GB News host broke rules with ‘misleading’ Covid-19 comments, Ofcom says

Mark Steyn hosted a nightly show on GB News from Monday to Thursdays - GB News
Mark Steyn hosted a nightly show on GB News from Monday to Thursdays - GB News

The GB News host Mark Steyn breached broadcasting rules after wrongly claiming there was a link between the Covid-19 vaccine and higher death rates, regulators have ruled.

TV watchdog Ofcom said that Mr Steyn had broken its regulations when he suggested there may be a link between the vaccination and “higher infection, hospitalisation and death rates.”

Ofcom said Mr Steyn, who has since left GB News, “presented a materially misleading interpretation of official data without sufficient challenge or counterweight, risking harm to viewers”.

The ruling is a fresh blow to the opinion-led news channel, which was founded in June 2021.

GB News’ launch was marked with technical difficulties and on-air bloopers as inexperienced staff grappled with studio lighting. Weeks later the channel went through a damaging public split with the broadcaster Andrew Neil, its founding chairman.

A GB News spokesman said the channel was disappointed by Ofcom’s finding and suggested that Mr Steyn was using the Government’s own data to highlight inconsistencies.

The spokesman said: “We support [Mr Steyn’s] right to challenge the status quo by examining the small but evident risks of the third Covid booster.

“In our 20 months and more than 11,000 hours of live broadcasting, this is Ofcom’s only finding against our television licence. It has not imposed a sanction.”

GB News’ first Ofcom sanction was handed down on Monday after the misleading claims were made during an episode of the Mark Steyn Show in April 2022.

Mr Steyn compared government figures about Covid-19 infection rates between people who had had the vaccine, those who had top-up shots and people who were not vaccinated.

He said: “So the triple vaccinated, in March [2022], were responsible for just over a million Covid cases and everybody else 475,000 cases.

“The triple vaccinated are contracting Covid at approximately twice the rate of the double, single and unvaccinated.

“Got that? If you get the booster shot, you’ve got twice as high a chance of getting the Covid.”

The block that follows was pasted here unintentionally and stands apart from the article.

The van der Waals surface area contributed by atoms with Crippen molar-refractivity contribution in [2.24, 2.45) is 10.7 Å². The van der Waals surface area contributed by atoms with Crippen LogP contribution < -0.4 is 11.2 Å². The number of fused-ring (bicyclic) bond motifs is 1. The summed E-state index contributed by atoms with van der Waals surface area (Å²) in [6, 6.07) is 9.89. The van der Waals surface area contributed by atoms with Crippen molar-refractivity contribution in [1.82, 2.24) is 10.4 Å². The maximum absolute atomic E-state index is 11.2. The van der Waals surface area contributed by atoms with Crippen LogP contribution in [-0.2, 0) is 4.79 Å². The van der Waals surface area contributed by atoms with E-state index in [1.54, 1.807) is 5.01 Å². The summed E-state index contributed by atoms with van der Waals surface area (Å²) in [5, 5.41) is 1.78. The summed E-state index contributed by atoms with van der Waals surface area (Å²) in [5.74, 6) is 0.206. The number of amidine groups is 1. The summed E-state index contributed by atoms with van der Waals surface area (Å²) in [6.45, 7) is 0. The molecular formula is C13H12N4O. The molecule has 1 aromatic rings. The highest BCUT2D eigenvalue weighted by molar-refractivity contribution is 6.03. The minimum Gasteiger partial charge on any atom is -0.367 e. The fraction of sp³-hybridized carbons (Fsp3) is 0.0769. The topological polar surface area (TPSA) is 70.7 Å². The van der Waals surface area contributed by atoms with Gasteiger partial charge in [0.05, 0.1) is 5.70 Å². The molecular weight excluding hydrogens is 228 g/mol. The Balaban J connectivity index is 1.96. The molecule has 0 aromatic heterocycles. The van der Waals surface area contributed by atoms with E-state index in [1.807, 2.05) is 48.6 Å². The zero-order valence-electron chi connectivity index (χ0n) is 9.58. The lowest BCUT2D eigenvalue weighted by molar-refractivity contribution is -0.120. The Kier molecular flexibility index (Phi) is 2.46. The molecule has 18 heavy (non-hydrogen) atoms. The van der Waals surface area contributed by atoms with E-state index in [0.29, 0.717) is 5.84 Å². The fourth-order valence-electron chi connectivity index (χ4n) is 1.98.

The overwhelming scientific consensus is that Covid vaccines do not increase the likelihood of catching the disease, and that the protection afforded by the jab outweighs the very small risk of suffering an adverse reaction such as an allergy.

Mark Steyn Show GB News -
Mark Steyn Show GB News -

Ofcom said that Mr Steyn had failed to take into account other factors affecting the vaccinated and unvaccinated groups, such as significant differences in their age and general health. The regulator said it was not interfering with Mr Steyn or GB News’ freedom of speech.

It said: “We have been consistently clear that, under our rules, broadcasters are free to transmit programmes which may be considered controversial and challenging, or which question statistics or other evidence produced by governments or other official sources.

“In this case, our investigation found that an episode of the Mark Steyn programme fell short of these standards - not because it exercised its editorial freedom to challenge mainstream narratives around Covid-19 vaccination - but because, in doing so, it presented a materially misleading interpretation of official data without sufficient challenge or counterweight, risking harm to viewers.”

A second Ofcom case against the channel, brought against it after vaccine-related comments made during an interview with the American author Naomi Wolf, remains under investigation.

Mr Steyn left the broadcaster in February when GB News made the unusual move of asking him to accept liability for any costs or fines incurred by his show.

Normally, broadcasters pay fines imposed by regulators if their journalists or presenters break Ofcom rules.

In a YouTube video in February, Mr Steyn said: “I’m on the hook there for Ofcom fines – but, and this is the important point, I don’t have any say in our defence against an Ofcom complaint. That’s all done by GB News.

“So Ofcom’s b—-, as I call the compliance officer, will be making the weedy, wimpy defence to Ofcom, and then I’m the one who has to pay the £40,000 fine or whatever it is.”